Dr. Lord abruptly left Andover High School after being principal for only two and a half years. He was missing from the school for about two weeks before his departure. Lord was essentially fired from his last job in Rhode Island because the school did not meet graduation requirements, yet he was also runner up for Rhode Island’s Principal of the Year Award while there. What ended his time here? The superintendent has announced publicly that he decided to pursue another “career opportunity.” One thing’s certain: his resignation from AHS was a shock to students and teachers, and the rhythm of AHS was changed significantly by his leaving.



The Warrior Way is an essential part of the athletic community among public school students in Andover. Ms. Martini heads the leadership project, which enforces messages about character, teamwork, sportsmanship and effort. The Warrior Way allows students at Andover High School to serve as role models for younger students. Varsity coaches nominate athletes based on consistent and genuine demonstration of phenomenal teamwork, tremendous character and integrity, and academic excellence. The Warrior Way is an important part of Andover High School’s athletic community, and Ms. Martini’s contribution to the project has brought it to a high level.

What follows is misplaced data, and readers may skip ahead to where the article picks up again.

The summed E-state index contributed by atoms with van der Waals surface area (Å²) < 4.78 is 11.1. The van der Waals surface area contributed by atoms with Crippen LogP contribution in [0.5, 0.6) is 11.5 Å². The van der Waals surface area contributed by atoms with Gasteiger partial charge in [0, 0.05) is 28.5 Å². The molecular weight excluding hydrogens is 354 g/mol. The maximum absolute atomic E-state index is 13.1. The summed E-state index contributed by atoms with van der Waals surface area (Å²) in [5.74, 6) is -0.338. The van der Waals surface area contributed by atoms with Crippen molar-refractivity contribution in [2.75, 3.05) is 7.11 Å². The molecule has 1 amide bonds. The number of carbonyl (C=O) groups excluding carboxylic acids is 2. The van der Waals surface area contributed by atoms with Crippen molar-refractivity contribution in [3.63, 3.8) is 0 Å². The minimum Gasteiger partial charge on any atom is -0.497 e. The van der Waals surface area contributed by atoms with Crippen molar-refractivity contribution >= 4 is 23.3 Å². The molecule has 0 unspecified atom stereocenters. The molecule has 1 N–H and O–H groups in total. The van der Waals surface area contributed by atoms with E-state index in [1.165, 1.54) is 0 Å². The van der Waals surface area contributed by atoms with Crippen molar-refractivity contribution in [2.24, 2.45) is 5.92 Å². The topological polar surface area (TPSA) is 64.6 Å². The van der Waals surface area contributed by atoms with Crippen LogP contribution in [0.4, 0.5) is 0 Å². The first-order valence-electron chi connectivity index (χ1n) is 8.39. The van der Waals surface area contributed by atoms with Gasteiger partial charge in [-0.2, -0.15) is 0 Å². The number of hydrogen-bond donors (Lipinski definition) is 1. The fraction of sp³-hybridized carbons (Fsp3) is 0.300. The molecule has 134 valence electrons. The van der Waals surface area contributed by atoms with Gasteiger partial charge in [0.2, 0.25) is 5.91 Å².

The two sisters from AHS have started a home decor business, Twirls. Hand-painting signs retailing at $20 each, the girls direct all of their profits to the Lawrence Boys and Girls Club. Selling their signs at craft fairs and seeking new business through a newly created Facebook page, the two are pursuing an activity they love and connecting it with service. Anna, previously a competitive ballet dancer, was diagnosed with rheumatoid arthritis and was forced to give up her dance career. In need of a new hobby, she began teaching a ballet class at the Boys and Girls Club of Lawrence. Unfortunately, the dancers were lacking the proper clothing: tights, leotards and other accessories. Anna wanted to do more for them. This fund-raiser allows the dancers to receive the right supplies and attend a competition in New York.